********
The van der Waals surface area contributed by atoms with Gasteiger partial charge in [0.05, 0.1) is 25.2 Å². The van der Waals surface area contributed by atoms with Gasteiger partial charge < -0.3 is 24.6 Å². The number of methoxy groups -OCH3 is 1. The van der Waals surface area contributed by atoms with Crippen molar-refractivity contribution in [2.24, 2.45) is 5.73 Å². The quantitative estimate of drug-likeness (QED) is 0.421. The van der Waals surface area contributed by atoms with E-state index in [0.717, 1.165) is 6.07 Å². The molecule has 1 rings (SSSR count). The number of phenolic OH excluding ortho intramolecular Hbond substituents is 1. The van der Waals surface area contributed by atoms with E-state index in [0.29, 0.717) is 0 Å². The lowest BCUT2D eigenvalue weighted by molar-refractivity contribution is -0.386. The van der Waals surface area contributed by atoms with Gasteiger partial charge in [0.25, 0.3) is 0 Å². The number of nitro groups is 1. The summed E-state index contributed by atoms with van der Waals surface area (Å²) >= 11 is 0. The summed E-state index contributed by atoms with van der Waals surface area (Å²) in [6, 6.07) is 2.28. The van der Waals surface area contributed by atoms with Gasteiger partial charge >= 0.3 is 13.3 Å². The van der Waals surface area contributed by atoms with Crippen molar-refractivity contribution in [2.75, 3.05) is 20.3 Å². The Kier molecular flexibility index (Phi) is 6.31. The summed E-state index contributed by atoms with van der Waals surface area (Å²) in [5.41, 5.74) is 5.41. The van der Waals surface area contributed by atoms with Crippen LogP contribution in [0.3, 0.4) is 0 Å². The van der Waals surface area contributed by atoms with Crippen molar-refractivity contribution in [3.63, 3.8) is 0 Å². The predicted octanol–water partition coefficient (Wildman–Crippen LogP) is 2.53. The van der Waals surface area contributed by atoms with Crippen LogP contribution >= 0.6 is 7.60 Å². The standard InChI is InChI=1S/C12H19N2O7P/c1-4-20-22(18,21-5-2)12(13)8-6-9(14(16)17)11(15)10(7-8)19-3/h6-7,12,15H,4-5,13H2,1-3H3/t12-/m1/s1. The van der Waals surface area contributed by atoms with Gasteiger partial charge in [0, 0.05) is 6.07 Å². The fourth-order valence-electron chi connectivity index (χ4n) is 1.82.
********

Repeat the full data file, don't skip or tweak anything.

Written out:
The van der Waals surface area contributed by atoms with Gasteiger partial charge in [0.05, 0.1) is 25.2 Å². The van der Waals surface area contributed by atoms with Gasteiger partial charge < -0.3 is 24.6 Å². The number of methoxy groups -OCH3 is 1. The van der Waals surface area contributed by atoms with Crippen molar-refractivity contribution in [2.24, 2.45) is 5.73 Å². The quantitative estimate of drug-likeness (QED) is 0.421. The van der Waals surface area contributed by atoms with E-state index in [0.717, 1.165) is 6.07 Å². The molecule has 1 rings (SSSR count). The number of phenolic OH excluding ortho intramolecular Hbond substituents is 1. The van der Waals surface area contributed by atoms with E-state index in [0.29, 0.717) is 0 Å². The lowest BCUT2D eigenvalue weighted by molar-refractivity contribution is -0.386. The van der Waals surface area contributed by atoms with Gasteiger partial charge in [0.25, 0.3) is 0 Å². The number of nitro groups is 1. The summed E-state index contributed by atoms with van der Waals surface area (Å²) >= 11 is 0. The summed E-state index contributed by atoms with van der Waals surface area (Å²) in [6, 6.07) is 2.28. The van der Waals surface area contributed by atoms with Gasteiger partial charge >= 0.3 is 13.3 Å². The van der Waals surface area contributed by atoms with Crippen molar-refractivity contribution in [2.75, 3.05) is 20.3 Å². The Kier molecular flexibility index (Phi) is 6.31. The summed E-state index contributed by atoms with van der Waals surface area (Å²) in [5.41, 5.74) is 5.41. The van der Waals surface area contributed by atoms with Crippen LogP contribution in [0.3, 0.4) is 0 Å². The van der Waals surface area contributed by atoms with Crippen molar-refractivity contribution in [3.63, 3.8) is 0 Å². The predicted octanol–water partition coefficient (Wildman–Crippen LogP) is 2.53. The van der Waals surface area contributed by atoms with Crippen LogP contribution >= 0.6 is 7.60 Å². The standard InChI is InChI=1S/C12H19N2O7P/c1-4-20-22(18,21-5-2)12(13)8-6-9(14(16)17)11(15)10(7-8)19-3/h6-7,12,15H,4-5,13H2,1-3H3/t12-/m1/s1. The van der Waals surface area contributed by atoms with Gasteiger partial charge in [0, 0.05) is 6.07 Å². The fourth-order valence-electron chi connectivity index (χ4n) is 1.82.